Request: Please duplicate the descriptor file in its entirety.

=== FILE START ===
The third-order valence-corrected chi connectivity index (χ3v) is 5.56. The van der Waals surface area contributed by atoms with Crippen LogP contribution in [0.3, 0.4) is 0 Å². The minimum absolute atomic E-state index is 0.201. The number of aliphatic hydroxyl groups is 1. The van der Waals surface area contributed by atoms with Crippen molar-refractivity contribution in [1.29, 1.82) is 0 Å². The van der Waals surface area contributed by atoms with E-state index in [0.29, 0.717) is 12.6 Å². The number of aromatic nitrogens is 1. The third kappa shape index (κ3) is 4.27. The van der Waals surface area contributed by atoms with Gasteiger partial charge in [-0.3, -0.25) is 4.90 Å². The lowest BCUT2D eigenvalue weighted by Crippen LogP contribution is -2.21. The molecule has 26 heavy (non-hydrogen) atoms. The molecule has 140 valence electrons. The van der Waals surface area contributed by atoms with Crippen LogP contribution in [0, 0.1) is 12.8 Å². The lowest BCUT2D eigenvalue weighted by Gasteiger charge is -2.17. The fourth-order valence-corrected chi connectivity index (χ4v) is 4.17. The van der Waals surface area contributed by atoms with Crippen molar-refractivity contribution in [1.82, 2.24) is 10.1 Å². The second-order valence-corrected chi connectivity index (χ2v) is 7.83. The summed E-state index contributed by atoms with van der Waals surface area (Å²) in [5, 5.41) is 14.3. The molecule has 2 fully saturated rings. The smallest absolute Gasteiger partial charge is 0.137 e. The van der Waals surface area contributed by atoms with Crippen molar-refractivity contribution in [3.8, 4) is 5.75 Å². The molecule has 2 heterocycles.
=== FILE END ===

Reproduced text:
The third-order valence-corrected chi connectivity index (χ3v) is 5.56. The van der Waals surface area contributed by atoms with Crippen LogP contribution in [0.3, 0.4) is 0 Å². The minimum absolute atomic E-state index is 0.201. The number of aliphatic hydroxyl groups is 1. The van der Waals surface area contributed by atoms with Crippen molar-refractivity contribution in [1.29, 1.82) is 0 Å². The van der Waals surface area contributed by atoms with E-state index in [0.29, 0.717) is 12.6 Å². The number of aromatic nitrogens is 1. The third kappa shape index (κ3) is 4.27. The van der Waals surface area contributed by atoms with Gasteiger partial charge in [-0.3, -0.25) is 4.90 Å². The lowest BCUT2D eigenvalue weighted by Crippen LogP contribution is -2.21. The molecule has 26 heavy (non-hydrogen) atoms. The molecule has 140 valence electrons. The van der Waals surface area contributed by atoms with Crippen LogP contribution in [0, 0.1) is 12.8 Å². The lowest BCUT2D eigenvalue weighted by Gasteiger charge is -2.17. The fourth-order valence-corrected chi connectivity index (χ4v) is 4.17. The van der Waals surface area contributed by atoms with Crippen molar-refractivity contribution in [1.82, 2.24) is 10.1 Å². The second-order valence-corrected chi connectivity index (χ2v) is 7.83. The summed E-state index contributed by atoms with van der Waals surface area (Å²) in [5, 5.41) is 14.3. The molecule has 2 fully saturated rings. The smallest absolute Gasteiger partial charge is 0.137 e. The van der Waals surface area contributed by atoms with Crippen molar-refractivity contribution in [3.8, 4) is 5.75 Å². The molecule has 2 heterocycles.